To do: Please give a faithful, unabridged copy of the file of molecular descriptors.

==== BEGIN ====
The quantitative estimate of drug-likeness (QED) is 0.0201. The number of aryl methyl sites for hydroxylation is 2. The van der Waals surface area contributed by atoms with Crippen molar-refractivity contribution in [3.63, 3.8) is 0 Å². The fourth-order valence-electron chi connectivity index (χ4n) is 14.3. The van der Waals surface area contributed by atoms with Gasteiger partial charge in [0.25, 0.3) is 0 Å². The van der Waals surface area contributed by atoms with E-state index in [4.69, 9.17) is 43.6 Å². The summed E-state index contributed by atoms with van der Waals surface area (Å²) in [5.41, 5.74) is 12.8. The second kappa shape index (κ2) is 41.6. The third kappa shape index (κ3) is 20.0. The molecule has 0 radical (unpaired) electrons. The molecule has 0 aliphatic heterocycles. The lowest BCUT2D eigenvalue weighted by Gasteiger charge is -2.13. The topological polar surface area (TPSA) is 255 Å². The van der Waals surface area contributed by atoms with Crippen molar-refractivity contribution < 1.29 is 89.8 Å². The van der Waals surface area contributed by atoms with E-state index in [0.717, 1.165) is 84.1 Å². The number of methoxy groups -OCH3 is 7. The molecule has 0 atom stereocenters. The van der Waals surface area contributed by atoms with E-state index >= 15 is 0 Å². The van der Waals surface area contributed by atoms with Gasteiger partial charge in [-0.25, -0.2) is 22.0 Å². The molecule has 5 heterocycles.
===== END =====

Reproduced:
The quantitative estimate of drug-likeness (QED) is 0.0201. The number of aryl methyl sites for hydroxylation is 2. The van der Waals surface area contributed by atoms with Crippen molar-refractivity contribution in [3.63, 3.8) is 0 Å². The fourth-order valence-electron chi connectivity index (χ4n) is 14.3. The van der Waals surface area contributed by atoms with Gasteiger partial charge in [0.25, 0.3) is 0 Å². The van der Waals surface area contributed by atoms with E-state index in [4.69, 9.17) is 43.6 Å². The summed E-state index contributed by atoms with van der Waals surface area (Å²) in [5.41, 5.74) is 12.8. The second kappa shape index (κ2) is 41.6. The third kappa shape index (κ3) is 20.0. The molecule has 0 radical (unpaired) electrons. The molecule has 0 aliphatic heterocycles. The lowest BCUT2D eigenvalue weighted by Gasteiger charge is -2.13. The topological polar surface area (TPSA) is 255 Å². The van der Waals surface area contributed by atoms with Crippen molar-refractivity contribution < 1.29 is 89.8 Å². The van der Waals surface area contributed by atoms with E-state index in [0.717, 1.165) is 84.1 Å². The number of methoxy groups -OCH3 is 7. The molecule has 0 atom stereocenters. The van der Waals surface area contributed by atoms with E-state index >= 15 is 0 Å². The van der Waals surface area contributed by atoms with Gasteiger partial charge in [-0.25, -0.2) is 22.0 Å². The molecule has 5 heterocycles.